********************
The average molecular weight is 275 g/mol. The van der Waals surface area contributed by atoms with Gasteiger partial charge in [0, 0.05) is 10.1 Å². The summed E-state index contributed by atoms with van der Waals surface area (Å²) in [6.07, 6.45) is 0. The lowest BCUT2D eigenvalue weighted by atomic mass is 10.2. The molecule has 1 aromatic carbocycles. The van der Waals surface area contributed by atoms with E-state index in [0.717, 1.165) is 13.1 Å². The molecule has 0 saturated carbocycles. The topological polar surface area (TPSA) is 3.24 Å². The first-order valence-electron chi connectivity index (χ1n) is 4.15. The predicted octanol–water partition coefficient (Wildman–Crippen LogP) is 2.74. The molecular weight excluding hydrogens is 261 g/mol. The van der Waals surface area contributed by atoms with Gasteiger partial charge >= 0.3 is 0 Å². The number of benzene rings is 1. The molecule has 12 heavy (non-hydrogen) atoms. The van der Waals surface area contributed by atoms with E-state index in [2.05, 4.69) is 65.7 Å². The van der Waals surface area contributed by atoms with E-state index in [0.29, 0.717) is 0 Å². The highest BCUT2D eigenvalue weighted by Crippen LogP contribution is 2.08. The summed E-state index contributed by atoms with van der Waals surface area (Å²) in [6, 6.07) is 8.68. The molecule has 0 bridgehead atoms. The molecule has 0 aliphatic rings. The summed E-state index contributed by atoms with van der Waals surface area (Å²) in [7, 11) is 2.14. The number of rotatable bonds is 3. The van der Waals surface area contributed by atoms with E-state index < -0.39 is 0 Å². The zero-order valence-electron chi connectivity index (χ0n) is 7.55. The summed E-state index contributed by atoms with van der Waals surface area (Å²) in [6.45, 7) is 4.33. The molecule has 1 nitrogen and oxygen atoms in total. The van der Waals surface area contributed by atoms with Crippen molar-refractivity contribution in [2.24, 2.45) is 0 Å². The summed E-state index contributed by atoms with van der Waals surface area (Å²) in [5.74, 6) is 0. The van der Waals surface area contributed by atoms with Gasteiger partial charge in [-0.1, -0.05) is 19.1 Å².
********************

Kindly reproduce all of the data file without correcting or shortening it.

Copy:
The average molecular weight is 275 g/mol. The van der Waals surface area contributed by atoms with Gasteiger partial charge in [0, 0.05) is 10.1 Å². The summed E-state index contributed by atoms with van der Waals surface area (Å²) in [6.07, 6.45) is 0. The lowest BCUT2D eigenvalue weighted by atomic mass is 10.2. The molecule has 1 aromatic carbocycles. The van der Waals surface area contributed by atoms with E-state index in [0.717, 1.165) is 13.1 Å². The molecule has 0 saturated carbocycles. The topological polar surface area (TPSA) is 3.24 Å². The first-order valence-electron chi connectivity index (χ1n) is 4.15. The predicted octanol–water partition coefficient (Wildman–Crippen LogP) is 2.74. The molecular weight excluding hydrogens is 261 g/mol. The van der Waals surface area contributed by atoms with Gasteiger partial charge >= 0.3 is 0 Å². The number of benzene rings is 1. The molecule has 12 heavy (non-hydrogen) atoms. The van der Waals surface area contributed by atoms with E-state index in [2.05, 4.69) is 65.7 Å². The van der Waals surface area contributed by atoms with E-state index in [0.29, 0.717) is 0 Å². The highest BCUT2D eigenvalue weighted by Crippen LogP contribution is 2.08. The summed E-state index contributed by atoms with van der Waals surface area (Å²) in [6, 6.07) is 8.68. The molecule has 0 bridgehead atoms. The molecule has 0 aliphatic rings. The summed E-state index contributed by atoms with van der Waals surface area (Å²) in [7, 11) is 2.14. The number of rotatable bonds is 3. The van der Waals surface area contributed by atoms with E-state index < -0.39 is 0 Å². The zero-order valence-electron chi connectivity index (χ0n) is 7.55. The summed E-state index contributed by atoms with van der Waals surface area (Å²) in [6.45, 7) is 4.33. The molecule has 1 nitrogen and oxygen atoms in total. The van der Waals surface area contributed by atoms with Crippen molar-refractivity contribution in [2.24, 2.45) is 0 Å². The summed E-state index contributed by atoms with van der Waals surface area (Å²) in [5.74, 6) is 0. The van der Waals surface area contributed by atoms with Gasteiger partial charge in [-0.1, -0.05) is 19.1 Å².